Encore - Repair Your Ball Marks!
January 02, 2016
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Photographs: Courtesy of the National Weather Service Forecast Office, Wichita, Kansas
Summary Authors: Jim Foster; National Weather Service Forecast Office, Wichita, Kansas
Gary McManus: Oklahoma Climatological Survey Mesonet Ticker
Please, is it asking too much to repair your ball marks! The photo above shows a green shredded not by golf balls but rather by huge hail stones that fell near Wichita, Kansas on September 15, 2010. The largest stone measured had a circumference of 15.7 inches (39.9 cm), weighed 1.1 pounds (0.5 kg) and had a diameter of 7.75 inches (19.7 cm), which is a new state record for Kansas.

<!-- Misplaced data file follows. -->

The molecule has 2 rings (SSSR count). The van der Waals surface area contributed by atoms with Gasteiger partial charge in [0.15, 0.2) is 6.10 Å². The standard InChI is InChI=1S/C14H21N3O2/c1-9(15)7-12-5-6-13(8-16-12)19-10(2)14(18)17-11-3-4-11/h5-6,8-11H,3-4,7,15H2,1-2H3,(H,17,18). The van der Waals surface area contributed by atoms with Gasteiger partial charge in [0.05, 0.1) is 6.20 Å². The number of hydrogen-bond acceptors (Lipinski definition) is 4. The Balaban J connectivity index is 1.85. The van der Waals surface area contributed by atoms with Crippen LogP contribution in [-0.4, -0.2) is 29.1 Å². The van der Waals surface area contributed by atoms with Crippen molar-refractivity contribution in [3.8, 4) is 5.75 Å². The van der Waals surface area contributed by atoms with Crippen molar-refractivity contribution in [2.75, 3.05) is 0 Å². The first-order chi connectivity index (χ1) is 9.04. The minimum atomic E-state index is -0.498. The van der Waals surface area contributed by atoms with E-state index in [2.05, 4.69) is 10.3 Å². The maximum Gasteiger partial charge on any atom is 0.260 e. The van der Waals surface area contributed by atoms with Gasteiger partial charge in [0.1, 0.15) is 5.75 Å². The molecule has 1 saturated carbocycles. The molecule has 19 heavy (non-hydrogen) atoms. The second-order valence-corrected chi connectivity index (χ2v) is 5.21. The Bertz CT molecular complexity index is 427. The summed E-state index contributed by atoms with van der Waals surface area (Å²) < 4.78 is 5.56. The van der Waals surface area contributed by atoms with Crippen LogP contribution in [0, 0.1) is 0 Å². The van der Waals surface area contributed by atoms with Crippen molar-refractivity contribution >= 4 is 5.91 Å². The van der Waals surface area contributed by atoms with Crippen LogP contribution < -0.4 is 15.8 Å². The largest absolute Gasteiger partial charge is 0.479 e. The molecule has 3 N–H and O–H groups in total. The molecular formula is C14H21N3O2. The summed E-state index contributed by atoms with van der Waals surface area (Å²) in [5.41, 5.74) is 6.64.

On the afternoon of the fifteenth, thunderstorms developed in Reno County, Kansas just before 4:00 p.m. Hot air at the surface and very high dewpoints led to explosive thunderstorm development. Several supercell thunderstorm formed, producing six confirmed tornadoes, extensive straight line wind damage and a phenomenal hail storm. In some jurisdictions, the hail stones were bigger than golf balls; they were baseball to softball sized. In order for hail to form, strong updrafts are needed. Otherwise, the ice pellets that form quickly fall and melt before reaching the surface. For the biggest stones, powerful air currents keep the hail aloft. The stones are coated with a layer of water which freezes each time they're shot upward. They'll drop toward the surface when the updraft subsides. However, if the stones encounter another stronger updraft, they'll acquire another coating of ice. This cycle can be repeated several times and in fact must be repeated multiple times for the really big, damaging hail stones to develop. Note, when playing a round of golf, you should never look up when someone yells "fore!" This also applies if you notice an anvil cloud not too far in the distance and hear a sudden whooshing sound. The hail stones that pummeled this green fell to the ground at over 120 mph (44.7 m/s).